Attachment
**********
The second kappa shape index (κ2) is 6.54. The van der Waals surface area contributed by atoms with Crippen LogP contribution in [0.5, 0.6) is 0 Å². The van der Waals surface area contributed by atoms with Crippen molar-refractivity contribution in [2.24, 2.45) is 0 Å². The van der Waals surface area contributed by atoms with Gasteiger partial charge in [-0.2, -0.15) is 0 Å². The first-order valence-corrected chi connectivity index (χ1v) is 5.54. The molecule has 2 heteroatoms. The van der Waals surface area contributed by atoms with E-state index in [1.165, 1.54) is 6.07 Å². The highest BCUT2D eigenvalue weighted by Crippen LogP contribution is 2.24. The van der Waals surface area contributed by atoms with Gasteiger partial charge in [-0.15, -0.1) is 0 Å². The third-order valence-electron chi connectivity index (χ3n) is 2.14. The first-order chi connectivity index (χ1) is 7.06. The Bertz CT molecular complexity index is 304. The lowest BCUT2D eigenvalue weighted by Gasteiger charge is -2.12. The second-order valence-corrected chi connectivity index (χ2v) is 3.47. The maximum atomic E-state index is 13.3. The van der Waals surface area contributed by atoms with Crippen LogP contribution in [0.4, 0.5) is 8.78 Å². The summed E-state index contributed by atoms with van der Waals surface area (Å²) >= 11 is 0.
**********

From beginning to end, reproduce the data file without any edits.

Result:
The second kappa shape index (κ2) is 6.54. The van der Waals surface area contributed by atoms with Crippen LogP contribution in [0.5, 0.6) is 0 Å². The van der Waals surface area contributed by atoms with Crippen molar-refractivity contribution in [2.24, 2.45) is 0 Å². The van der Waals surface area contributed by atoms with Gasteiger partial charge in [-0.2, -0.15) is 0 Å². The first-order valence-corrected chi connectivity index (χ1v) is 5.54. The molecule has 2 heteroatoms. The van der Waals surface area contributed by atoms with E-state index in [1.165, 1.54) is 6.07 Å². The highest BCUT2D eigenvalue weighted by Crippen LogP contribution is 2.24. The van der Waals surface area contributed by atoms with Gasteiger partial charge in [-0.15, -0.1) is 0 Å². The third-order valence-electron chi connectivity index (χ3n) is 2.14. The first-order chi connectivity index (χ1) is 7.06. The Bertz CT molecular complexity index is 304. The lowest BCUT2D eigenvalue weighted by Gasteiger charge is -2.12. The second-order valence-corrected chi connectivity index (χ2v) is 3.47. The maximum atomic E-state index is 13.3. The van der Waals surface area contributed by atoms with Crippen LogP contribution in [0.4, 0.5) is 8.78 Å². The summed E-state index contributed by atoms with van der Waals surface area (Å²) >= 11 is 0.